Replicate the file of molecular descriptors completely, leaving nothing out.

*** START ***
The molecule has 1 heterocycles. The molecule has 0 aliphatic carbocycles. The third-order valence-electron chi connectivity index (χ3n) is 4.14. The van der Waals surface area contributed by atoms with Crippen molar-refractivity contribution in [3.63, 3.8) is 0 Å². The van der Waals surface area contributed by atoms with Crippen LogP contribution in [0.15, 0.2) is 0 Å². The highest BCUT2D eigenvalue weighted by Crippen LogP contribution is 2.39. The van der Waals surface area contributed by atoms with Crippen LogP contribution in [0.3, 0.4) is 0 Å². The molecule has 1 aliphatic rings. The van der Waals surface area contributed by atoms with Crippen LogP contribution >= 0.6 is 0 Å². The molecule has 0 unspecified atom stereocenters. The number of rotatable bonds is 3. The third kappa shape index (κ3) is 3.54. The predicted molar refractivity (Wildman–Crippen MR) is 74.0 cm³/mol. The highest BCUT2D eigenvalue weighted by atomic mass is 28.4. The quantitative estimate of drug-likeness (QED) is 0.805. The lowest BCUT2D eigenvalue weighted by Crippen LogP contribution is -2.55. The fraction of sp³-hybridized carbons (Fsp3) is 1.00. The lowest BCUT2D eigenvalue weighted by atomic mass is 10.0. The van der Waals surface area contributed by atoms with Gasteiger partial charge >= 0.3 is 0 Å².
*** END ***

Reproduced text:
The molecule has 1 heterocycles. The molecule has 0 aliphatic carbocycles. The third-order valence-electron chi connectivity index (χ3n) is 4.14. The van der Waals surface area contributed by atoms with Crippen molar-refractivity contribution in [3.63, 3.8) is 0 Å². The van der Waals surface area contributed by atoms with Crippen LogP contribution in [0.15, 0.2) is 0 Å². The highest BCUT2D eigenvalue weighted by Crippen LogP contribution is 2.39. The van der Waals surface area contributed by atoms with Crippen LogP contribution in [0.3, 0.4) is 0 Å². The molecule has 1 aliphatic rings. The van der Waals surface area contributed by atoms with Crippen LogP contribution >= 0.6 is 0 Å². The molecule has 0 unspecified atom stereocenters. The number of rotatable bonds is 3. The third kappa shape index (κ3) is 3.54. The predicted molar refractivity (Wildman–Crippen MR) is 74.0 cm³/mol. The highest BCUT2D eigenvalue weighted by atomic mass is 28.4. The quantitative estimate of drug-likeness (QED) is 0.805. The lowest BCUT2D eigenvalue weighted by Crippen LogP contribution is -2.55. The fraction of sp³-hybridized carbons (Fsp3) is 1.00. The lowest BCUT2D eigenvalue weighted by atomic mass is 10.0. The van der Waals surface area contributed by atoms with Gasteiger partial charge >= 0.3 is 0 Å².